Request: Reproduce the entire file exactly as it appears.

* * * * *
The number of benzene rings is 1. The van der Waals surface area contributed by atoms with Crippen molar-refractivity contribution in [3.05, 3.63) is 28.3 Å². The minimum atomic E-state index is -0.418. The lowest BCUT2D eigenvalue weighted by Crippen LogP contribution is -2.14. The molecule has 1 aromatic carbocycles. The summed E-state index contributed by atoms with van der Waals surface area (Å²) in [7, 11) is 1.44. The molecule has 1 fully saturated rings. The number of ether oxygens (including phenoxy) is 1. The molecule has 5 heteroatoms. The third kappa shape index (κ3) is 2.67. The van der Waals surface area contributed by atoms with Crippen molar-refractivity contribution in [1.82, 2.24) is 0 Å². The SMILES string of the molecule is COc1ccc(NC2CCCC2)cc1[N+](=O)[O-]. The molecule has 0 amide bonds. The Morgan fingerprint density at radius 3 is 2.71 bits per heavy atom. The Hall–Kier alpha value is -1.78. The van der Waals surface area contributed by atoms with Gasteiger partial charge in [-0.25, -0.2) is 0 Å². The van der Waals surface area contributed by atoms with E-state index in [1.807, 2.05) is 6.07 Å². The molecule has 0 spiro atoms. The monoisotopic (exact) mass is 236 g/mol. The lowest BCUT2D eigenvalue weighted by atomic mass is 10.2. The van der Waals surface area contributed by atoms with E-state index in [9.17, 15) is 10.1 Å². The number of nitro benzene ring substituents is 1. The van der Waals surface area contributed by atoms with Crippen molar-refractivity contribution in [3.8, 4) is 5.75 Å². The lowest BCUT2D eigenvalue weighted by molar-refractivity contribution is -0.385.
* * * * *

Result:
The number of benzene rings is 1. The van der Waals surface area contributed by atoms with Crippen molar-refractivity contribution in [3.05, 3.63) is 28.3 Å². The minimum atomic E-state index is -0.418. The lowest BCUT2D eigenvalue weighted by Crippen LogP contribution is -2.14. The molecule has 1 aromatic carbocycles. The summed E-state index contributed by atoms with van der Waals surface area (Å²) in [7, 11) is 1.44. The molecule has 1 fully saturated rings. The number of ether oxygens (including phenoxy) is 1. The molecule has 5 heteroatoms. The third kappa shape index (κ3) is 2.67. The van der Waals surface area contributed by atoms with Crippen molar-refractivity contribution in [1.82, 2.24) is 0 Å². The SMILES string of the molecule is COc1ccc(NC2CCCC2)cc1[N+](=O)[O-]. The molecule has 0 amide bonds. The Morgan fingerprint density at radius 3 is 2.71 bits per heavy atom. The Hall–Kier alpha value is -1.78. The van der Waals surface area contributed by atoms with Gasteiger partial charge in [-0.25, -0.2) is 0 Å². The van der Waals surface area contributed by atoms with E-state index in [1.807, 2.05) is 6.07 Å². The molecule has 0 spiro atoms. The monoisotopic (exact) mass is 236 g/mol. The lowest BCUT2D eigenvalue weighted by atomic mass is 10.2. The van der Waals surface area contributed by atoms with E-state index in [9.17, 15) is 10.1 Å². The number of nitro benzene ring substituents is 1. The van der Waals surface area contributed by atoms with Crippen molar-refractivity contribution in [3.8, 4) is 5.75 Å². The lowest BCUT2D eigenvalue weighted by molar-refractivity contribution is -0.385.